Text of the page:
“Burk pled guilty to three counts of sexual offense on a child by an adult, three counts of first degree sexual exploitation of a child, one count of child abuse by committing a sexual offense, and three counts of indecent liberties,” said Assistant District Attorney Ashley Welch. “He received an active sentence of 33 years minimum to 50 years maximum. On the three indecent liberties charges he received three, 16 to 29 month sentences and those were suspended and he will be on five years of supervised probation on those if he lives long enough to serve his active sentence. He must be on satellite based monitoring for life and must register for 30 years after his release as a sex offender.”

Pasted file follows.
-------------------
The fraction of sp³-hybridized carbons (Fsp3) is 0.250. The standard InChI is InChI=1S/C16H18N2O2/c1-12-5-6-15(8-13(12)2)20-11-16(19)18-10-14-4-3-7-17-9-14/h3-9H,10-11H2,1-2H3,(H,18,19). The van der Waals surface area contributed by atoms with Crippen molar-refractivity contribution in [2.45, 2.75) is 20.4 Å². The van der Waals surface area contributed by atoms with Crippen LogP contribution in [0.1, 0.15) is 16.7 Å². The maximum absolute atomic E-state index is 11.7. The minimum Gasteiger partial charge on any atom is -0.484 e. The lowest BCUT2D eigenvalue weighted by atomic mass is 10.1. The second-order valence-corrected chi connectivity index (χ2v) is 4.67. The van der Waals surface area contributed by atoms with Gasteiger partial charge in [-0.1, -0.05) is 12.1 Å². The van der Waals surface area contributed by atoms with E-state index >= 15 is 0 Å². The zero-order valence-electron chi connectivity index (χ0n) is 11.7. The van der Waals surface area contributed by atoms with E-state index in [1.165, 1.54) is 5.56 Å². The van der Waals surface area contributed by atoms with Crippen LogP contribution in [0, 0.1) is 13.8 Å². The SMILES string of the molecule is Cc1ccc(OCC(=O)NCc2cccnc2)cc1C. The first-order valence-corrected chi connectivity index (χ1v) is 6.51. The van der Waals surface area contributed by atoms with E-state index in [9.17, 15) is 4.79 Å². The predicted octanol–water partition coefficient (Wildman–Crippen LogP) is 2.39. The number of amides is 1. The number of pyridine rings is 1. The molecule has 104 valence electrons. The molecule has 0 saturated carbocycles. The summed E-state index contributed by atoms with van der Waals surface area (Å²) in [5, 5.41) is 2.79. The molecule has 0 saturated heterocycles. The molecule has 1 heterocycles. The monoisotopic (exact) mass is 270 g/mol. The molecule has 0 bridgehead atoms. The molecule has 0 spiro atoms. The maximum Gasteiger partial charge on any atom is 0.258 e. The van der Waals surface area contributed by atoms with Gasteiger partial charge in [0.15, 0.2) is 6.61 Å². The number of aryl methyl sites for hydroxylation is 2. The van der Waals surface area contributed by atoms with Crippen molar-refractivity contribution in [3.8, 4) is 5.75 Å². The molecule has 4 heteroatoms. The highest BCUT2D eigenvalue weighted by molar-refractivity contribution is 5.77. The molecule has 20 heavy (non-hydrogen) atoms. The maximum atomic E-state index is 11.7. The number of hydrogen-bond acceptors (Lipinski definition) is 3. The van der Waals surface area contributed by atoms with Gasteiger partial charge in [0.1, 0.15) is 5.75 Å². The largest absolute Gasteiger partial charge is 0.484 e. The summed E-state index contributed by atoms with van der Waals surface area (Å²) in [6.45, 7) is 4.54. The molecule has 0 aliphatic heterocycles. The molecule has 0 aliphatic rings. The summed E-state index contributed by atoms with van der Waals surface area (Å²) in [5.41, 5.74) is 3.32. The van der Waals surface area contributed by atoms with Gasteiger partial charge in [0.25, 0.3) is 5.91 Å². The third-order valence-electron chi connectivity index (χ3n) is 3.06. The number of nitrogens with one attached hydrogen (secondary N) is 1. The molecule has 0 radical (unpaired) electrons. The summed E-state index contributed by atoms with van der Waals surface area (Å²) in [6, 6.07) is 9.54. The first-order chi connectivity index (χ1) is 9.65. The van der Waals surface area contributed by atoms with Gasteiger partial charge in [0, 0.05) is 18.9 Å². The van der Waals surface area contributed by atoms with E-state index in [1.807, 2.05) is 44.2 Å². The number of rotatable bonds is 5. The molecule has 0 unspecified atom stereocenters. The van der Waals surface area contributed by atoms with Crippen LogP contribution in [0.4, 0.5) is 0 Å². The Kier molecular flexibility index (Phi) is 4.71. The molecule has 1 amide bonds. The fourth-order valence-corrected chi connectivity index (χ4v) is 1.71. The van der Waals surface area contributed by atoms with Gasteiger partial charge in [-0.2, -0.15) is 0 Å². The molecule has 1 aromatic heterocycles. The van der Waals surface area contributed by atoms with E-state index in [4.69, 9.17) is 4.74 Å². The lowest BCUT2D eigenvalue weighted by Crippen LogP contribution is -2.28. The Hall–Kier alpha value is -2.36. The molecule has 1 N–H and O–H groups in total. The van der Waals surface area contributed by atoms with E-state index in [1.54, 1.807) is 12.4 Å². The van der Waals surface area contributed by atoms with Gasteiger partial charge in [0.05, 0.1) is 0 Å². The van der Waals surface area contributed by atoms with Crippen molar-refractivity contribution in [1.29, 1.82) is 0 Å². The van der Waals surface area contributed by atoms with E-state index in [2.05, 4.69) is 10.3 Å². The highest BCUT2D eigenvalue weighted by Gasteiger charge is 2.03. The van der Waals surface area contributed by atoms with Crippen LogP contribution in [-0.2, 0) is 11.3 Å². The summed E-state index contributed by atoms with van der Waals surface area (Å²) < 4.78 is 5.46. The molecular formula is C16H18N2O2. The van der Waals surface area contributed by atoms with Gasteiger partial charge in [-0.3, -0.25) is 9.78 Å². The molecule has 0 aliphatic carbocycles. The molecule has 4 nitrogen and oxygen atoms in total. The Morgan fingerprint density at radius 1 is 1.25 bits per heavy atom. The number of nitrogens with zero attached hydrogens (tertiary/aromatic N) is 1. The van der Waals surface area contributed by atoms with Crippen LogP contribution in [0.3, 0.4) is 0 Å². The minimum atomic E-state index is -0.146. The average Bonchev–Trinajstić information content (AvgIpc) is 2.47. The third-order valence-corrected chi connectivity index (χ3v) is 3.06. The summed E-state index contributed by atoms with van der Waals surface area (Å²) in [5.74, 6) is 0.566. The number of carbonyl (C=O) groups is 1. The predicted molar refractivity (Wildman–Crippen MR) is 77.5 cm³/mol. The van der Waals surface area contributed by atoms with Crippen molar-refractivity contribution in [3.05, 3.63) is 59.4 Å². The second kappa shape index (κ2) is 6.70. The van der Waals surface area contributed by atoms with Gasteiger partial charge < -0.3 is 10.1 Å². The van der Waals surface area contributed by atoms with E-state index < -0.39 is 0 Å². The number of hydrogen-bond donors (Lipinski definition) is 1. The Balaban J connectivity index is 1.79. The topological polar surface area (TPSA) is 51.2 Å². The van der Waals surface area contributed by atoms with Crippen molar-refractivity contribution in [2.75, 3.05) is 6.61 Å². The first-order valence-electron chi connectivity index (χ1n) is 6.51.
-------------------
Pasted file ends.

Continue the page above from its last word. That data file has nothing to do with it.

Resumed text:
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Charles Nichols files challenge with board of elections.

Macon County’s commissioner candidate line-up could be changing. Tuesday morning, Debbie T. George, Interim Director for the Macon County Board Elections sent out a public notice regarding the calling of candidacy.

On Monday, March 3, Charles Nichols challenged the candidacy of Commissioner Ron Haven. Haven is seeking re-election to his District 2 commission seat.

 

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Town board agrees to discuss resolution of ownership.

The debate regarding the Nikwasi Indian Mound may soon see a resolution. Monday night, Principal Chief of the Eastern Band of Cherokee Indians Michell Hicks spoke to the Franklin Town Aldermen in hopes of beginning talks regarding the preservation of the historic landmark.